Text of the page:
Joke theft isn’t funny, but it can pay off for the victim

Some of the great comedians aren't exactly original, writes Rob Long

Amy Schumer has been  accused of using material that is very similar to that of other comics. Matthew Peyton / Comedy Central
Powered by automated translation

Robin Williams, the frenetic actor and comedian who died a few years ago, had a habit of stealing jokes. Young comedians would complain that he’d show up at their shows, laugh along with the audience, and then a few days or weeks later would appear on widely-seen television chat shows and effortlessly drop their material into his conversation.

This, they insisted, was worse than theft. It was a case of a powerful and already-famous comedian skimming off the cream from dozens of up-and-coming, usually penniless, performers.

Williams, to his credit, never really denied it. He simply confessed that in the rush of performance, with his brain zooming at some untold speed – and everyone can agree that he was an unstoppable force of nature – he simply no longer remembered that the joke or observation or one-liner that popped into his head had been written and performed by someone else.

And also: he reportedly paid out a lot of money to soothe some of the outrage. If he had truly stolen (or, more nicely put, “inadvertently appropriated”) another comic’s material, he was known to send over a very fat cheque in restitution. Rumour had it that those payments often amounted to US$10,000 each, which for an otherwise destitute comedian must have gone a long way towards making peace. Some comedians, it was said, would show up at a comedy club whenever they heard Robin Williams was in the audience, angling for the chance to have a joke stolen followed by a secret thank-you cheque.

Comedians and writers have very little in the way of what’s called, in legal circles, “defensible intellectual property”. When a writer writes something, it has to be published – or at least searchable on Google – to be truly protected. And even then, the protection isn’t financial or legal, it’s moral. I’ve had whole chunks of my work lifted pretty much wholesale without any attribution at all. A friend of mine once told me that under no circumstances should I see a certain independent film because, as he put it, “a lot of it is from your first book, and it’ll make you furious, but there’s nothing you can do about it, so why put yourself through that?” My friend, I should disclose, is an attorney whose practice centres around intellectual property issues. So when he says, “there’s nothing you can do about it”, I believe him.

Comedians, though, operate under somewhat different circumstances. While it’s true that they, like writers, can’t really do anything when their work is stolen – the most they can hope for is that the thief is a benevolent and apologetic one, and sends them some money - the close-knit and gossipy community of stand-up comics has its own internal system of justice.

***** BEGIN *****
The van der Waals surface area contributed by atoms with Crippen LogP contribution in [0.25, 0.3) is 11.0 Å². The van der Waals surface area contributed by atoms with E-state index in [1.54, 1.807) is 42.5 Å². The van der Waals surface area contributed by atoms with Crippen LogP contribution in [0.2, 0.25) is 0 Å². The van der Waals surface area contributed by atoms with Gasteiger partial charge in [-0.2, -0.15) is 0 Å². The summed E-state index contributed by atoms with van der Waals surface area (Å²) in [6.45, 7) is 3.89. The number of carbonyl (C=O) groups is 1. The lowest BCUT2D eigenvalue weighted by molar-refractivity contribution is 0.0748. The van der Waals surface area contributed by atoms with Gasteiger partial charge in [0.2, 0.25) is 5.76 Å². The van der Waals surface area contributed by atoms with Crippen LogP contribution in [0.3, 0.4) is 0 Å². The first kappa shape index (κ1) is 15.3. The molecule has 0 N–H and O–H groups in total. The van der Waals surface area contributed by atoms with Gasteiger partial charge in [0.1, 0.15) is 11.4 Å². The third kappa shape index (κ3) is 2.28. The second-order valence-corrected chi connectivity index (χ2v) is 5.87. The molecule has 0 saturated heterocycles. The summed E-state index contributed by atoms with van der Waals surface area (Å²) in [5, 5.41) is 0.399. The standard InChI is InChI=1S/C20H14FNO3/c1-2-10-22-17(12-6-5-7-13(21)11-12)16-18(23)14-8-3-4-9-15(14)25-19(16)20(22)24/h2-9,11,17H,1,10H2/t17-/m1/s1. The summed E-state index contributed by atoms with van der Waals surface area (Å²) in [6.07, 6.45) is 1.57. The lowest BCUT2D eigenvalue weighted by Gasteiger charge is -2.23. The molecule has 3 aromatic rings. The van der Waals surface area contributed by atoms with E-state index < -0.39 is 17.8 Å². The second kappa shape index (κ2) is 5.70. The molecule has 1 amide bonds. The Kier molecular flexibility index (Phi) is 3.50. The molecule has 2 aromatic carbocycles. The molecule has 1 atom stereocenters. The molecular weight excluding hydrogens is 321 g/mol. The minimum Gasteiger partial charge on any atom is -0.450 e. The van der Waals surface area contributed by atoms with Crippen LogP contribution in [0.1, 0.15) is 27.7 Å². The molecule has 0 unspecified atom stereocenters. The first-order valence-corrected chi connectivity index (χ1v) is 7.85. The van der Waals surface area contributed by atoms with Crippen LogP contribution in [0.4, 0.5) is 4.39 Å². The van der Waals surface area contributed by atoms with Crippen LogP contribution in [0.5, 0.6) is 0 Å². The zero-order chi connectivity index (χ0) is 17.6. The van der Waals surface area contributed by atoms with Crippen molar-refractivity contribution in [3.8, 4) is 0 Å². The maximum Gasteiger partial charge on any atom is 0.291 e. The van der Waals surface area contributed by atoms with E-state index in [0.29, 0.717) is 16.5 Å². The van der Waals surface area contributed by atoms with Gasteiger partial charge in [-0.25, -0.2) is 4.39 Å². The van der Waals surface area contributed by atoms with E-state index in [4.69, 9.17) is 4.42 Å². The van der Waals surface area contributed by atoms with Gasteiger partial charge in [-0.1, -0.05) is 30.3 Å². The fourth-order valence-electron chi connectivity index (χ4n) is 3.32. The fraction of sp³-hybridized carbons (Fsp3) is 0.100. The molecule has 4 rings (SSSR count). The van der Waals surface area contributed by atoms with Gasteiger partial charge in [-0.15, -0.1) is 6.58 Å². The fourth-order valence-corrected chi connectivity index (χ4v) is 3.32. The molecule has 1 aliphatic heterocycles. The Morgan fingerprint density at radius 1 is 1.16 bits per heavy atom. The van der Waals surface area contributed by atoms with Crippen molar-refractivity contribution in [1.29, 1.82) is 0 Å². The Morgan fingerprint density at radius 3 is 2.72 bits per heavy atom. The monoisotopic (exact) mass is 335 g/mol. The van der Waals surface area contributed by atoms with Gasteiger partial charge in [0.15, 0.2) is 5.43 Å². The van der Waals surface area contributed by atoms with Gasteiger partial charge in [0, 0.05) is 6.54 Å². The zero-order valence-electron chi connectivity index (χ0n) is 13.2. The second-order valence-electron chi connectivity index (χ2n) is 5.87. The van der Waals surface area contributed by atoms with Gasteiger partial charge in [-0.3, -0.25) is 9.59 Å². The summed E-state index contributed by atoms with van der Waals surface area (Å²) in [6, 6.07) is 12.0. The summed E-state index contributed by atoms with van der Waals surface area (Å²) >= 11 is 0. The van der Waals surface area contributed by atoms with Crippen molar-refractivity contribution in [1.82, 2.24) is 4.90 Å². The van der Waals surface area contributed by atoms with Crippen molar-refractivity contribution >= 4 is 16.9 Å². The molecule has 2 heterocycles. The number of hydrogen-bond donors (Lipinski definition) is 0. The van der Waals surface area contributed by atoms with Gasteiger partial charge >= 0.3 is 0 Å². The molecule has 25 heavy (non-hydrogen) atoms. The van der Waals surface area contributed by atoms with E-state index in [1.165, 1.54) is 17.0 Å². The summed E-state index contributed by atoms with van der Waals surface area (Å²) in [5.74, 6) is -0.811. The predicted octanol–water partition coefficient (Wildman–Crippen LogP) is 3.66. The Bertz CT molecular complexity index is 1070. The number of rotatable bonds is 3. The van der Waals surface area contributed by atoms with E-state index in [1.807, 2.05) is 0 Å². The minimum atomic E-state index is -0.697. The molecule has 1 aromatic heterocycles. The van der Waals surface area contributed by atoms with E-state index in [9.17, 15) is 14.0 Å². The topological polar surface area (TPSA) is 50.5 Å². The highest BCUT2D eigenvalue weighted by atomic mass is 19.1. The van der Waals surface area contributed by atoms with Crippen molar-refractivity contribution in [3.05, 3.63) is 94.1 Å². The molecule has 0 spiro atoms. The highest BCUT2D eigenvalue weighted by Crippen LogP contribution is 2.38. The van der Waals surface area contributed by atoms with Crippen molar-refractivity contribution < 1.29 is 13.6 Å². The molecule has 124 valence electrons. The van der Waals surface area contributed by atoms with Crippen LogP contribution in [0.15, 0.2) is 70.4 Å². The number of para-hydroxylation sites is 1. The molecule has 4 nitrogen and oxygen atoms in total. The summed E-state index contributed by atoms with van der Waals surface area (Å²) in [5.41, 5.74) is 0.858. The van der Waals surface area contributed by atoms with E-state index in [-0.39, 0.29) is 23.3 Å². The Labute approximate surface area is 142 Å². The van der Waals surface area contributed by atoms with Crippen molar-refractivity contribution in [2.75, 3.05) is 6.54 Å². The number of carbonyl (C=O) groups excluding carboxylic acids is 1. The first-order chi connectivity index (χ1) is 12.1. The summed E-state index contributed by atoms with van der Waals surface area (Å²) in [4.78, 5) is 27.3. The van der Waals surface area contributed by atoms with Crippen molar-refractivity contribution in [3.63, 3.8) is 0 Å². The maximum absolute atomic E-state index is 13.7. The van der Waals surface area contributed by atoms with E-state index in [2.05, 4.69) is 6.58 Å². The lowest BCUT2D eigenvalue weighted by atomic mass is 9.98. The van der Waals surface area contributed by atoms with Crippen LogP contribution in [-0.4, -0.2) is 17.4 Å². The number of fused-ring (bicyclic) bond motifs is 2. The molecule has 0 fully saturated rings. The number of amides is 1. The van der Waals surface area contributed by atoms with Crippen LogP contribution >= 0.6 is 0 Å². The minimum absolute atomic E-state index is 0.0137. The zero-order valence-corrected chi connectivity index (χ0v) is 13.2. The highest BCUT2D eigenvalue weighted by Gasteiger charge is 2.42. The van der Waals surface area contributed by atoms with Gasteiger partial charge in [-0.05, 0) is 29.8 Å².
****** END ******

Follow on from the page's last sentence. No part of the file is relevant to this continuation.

Sometimes two smart and funny people can come up with the same basic joke at the same time. Jim Gaffigan– for my money one of the funniest stand-up comics around, and one who has eliminated anything coarse or profane from his act – does a many-minutes-long comic piece about a revolting frozen snack called a Hot Pocket. The Hot Pocket is a microwaveable mini-pastry filled with tasteless who-knows-what and Gaffigan delivers an extended dissertation on the subject. It’s hilarious.

Patton Oswalt, also a funny and sharp comedian, once had his own set of Hot Pocket observations. (Hot Pockets are awful enough, apparently, to inspire multiple stand-up comedians.) Friends told him that he’d have to eliminate that subject from his act. It looked, they said, like he had stolen it from Gaffigan, which wasn’t true. But after Oswalt heard Gaffigan’s longer and more complete Hot Pocket routine, he knew what he had to do: retire his own Hot Pocket material. Gaffigan, he knew, “owned” the subject.

Amy Schumer, who burst into international fame with her comedy hit Trainwreck, has been accused, like Robin Williams before her, of taking other comics' material as her own. Unfortunately for her, in the intervening years between Williams' heyday as a comedian and her own, the internet was invented. Williams merely had to contend with rumours and recollections about picking jokes from this or that comedian's act. Stand-up comedy, back then, was a totally temporary affair – no one recorded a young performer's act on video. There was no YouTube, no Vimeo.

No such luck for Schumer. Google the words “Amy Schumer steals jokes” and the first few responses are pretty devastating side-by-side video comparisons of Amy Schumer’s material – especially from her most recent Netflix comedy special – and another comedian’s, often recorded years before. In one case, a sketch from her hilarious (and, it must be said, mostly dazzlingly original) sketch comedy show on Comedy Central is an almost direct replica of an earlier sketch on another show.

Schumer has responded to the inevitable internet-based sniping and accusations with a defiant and self-pitying tone, which has only made things worse. The smart route to take is the Robin Williams route: a discreet apology followed by a monster-sized cheque. And when you really think about it, that’s a pretty good system for all of us to follow when we’ve done something wrong.

Rob Long is a writer and producer in Los Angeles

On Twitter: @rcbl